UC Hastings Ten-Error Rule

The main purpose of the 10-Error Rule is not to punish, but to make sure that Hastings students present a professional and competent work product. To achieve consistency throughout the sections, graders adhere to the following guidelines. These guidelines provide the consistency needed to achieve an equal playing field for all Moot Court students.

Final briefs must contain no substantive errors. Substantive errors include citing a case incorrectly with respect to its holding, reasoning, or precedential status. Graders have a certain amount of discretion in determining when a holding has been twisted so far as to constitute a substantive error. We want to encourage creativity, but clear errors must be prevented. The TAs and Professors work together to correct the student briefs and to encourage the students to be as error-free as possible.

Final briefs must less than 10 technical errors. Technical errors include: grammatical errors, incorrect spelling, improper capitalization, obviously improper usage of verbs, pronouns, etc. The same error repeated consistently is counted as one error. If, for instance, the word "Court" is improperly capitalized four out of ten times in the brief, there is only one error. A case that is misspelled or improperly abbreviated in the same way more than once, also counts as one error. If a case is improperly abbreviated, it is one error. If, however, a case is improperly abbreviated on one page and misspelled on another, there are two errors. For multiple errors to count only once, they must be "the same." Incorrect spacing in two different cites counts as two errors.

Types of Errors
  • Punctuation errors: Obviously incorrect use of apostrophes, quotation marks, missing commas, or periods. Stylistic decisions concerning the addition or omission of commas should not be counted as an error. Stick to obvious rules of punctuation.
  • Citation form errors: Citation errors may include: wrong page or volume number, improper full or short form, failure to abbreviate, or failure to provide a cite when one is required.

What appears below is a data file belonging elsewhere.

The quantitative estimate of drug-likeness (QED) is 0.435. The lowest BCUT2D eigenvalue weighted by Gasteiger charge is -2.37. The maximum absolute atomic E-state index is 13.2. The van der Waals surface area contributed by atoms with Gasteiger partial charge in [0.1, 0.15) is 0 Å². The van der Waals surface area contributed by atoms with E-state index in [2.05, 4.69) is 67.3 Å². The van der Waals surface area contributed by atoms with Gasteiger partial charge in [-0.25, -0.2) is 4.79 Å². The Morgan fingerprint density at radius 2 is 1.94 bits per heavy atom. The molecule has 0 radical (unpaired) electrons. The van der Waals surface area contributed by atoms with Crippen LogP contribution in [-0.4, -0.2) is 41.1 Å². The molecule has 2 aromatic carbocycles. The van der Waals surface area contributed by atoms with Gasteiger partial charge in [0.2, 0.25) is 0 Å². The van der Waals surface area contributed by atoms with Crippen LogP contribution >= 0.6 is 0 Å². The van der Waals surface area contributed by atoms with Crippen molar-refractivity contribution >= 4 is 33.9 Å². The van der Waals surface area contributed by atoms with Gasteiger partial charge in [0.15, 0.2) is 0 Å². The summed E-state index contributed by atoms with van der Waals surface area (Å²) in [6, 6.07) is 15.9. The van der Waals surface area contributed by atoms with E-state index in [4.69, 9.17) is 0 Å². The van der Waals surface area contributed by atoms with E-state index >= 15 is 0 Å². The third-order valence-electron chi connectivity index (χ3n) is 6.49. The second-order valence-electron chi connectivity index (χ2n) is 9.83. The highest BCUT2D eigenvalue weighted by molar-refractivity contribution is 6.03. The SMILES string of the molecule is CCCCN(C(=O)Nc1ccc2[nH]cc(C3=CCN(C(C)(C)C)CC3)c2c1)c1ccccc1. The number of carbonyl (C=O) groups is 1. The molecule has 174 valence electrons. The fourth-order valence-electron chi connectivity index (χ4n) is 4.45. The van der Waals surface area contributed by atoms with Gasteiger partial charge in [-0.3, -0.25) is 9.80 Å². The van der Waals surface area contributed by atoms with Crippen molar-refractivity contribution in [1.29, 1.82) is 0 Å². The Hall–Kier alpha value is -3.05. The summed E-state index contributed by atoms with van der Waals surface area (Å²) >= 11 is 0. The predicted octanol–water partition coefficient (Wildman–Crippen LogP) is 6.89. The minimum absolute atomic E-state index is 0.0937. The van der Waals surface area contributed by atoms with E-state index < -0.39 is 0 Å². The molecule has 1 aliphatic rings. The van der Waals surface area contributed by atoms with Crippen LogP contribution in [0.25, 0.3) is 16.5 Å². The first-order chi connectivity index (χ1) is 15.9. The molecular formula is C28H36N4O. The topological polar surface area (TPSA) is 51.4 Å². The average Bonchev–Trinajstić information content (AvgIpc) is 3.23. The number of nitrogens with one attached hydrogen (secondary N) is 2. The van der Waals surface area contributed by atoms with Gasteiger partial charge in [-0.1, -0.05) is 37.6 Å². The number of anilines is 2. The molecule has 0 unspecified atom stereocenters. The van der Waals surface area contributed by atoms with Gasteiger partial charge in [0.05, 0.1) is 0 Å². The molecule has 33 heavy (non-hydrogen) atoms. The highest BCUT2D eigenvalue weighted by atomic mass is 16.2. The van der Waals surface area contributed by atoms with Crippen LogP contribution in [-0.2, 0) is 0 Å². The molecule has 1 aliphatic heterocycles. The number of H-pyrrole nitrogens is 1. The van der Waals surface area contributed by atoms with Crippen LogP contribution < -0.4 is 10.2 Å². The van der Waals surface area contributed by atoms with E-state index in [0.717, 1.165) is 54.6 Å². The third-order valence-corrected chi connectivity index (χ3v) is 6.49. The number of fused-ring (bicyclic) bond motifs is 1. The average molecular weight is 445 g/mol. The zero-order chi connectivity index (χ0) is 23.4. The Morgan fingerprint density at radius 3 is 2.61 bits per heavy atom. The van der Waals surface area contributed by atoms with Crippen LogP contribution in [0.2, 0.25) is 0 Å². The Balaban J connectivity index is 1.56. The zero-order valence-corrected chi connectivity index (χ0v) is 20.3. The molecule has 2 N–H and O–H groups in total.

• Format errors: See the briefs in the Student Handbook for the proper format. Many format aspects of the brief are not controlled by any rules. For example, if the cover page contains the right information in generally the right places, there is probably no error. The Table of Cases and Table of Contents can be done in many different ways. Check format requirements with your Professor.
How to Avoid Common Errors
  • Ellipses should appear as three periods separated by spaces and set off by a space before the first and after the last period (" . . . ").
  • Quotations of fifty or more words should be indented left (indenting right is not allowed for Moot Court), without quotation marks, and single-spaced. The citation should not be indented, but should begin at the left margin on the line immediately following the quotation in double-spaced format.
  • Failure to include page numbers, a citation, a conclusion, or any other necessary element of the brief constitutes an error.
  • Two spaces should appear after every period.
  • Right justification will result in automatic failure of the 10-Error Rule. it would be unfair if the person who incorrectly spaces several times gets several errors while the person who makes it impossible to tell how many spacing errors they have made gets only one error. All TAs should warn their students of this rule.

Any comments or questions concerning the Ten-Error Rules are welcome. Please contact your TA or Professor at any time. Thanks for your hard work!

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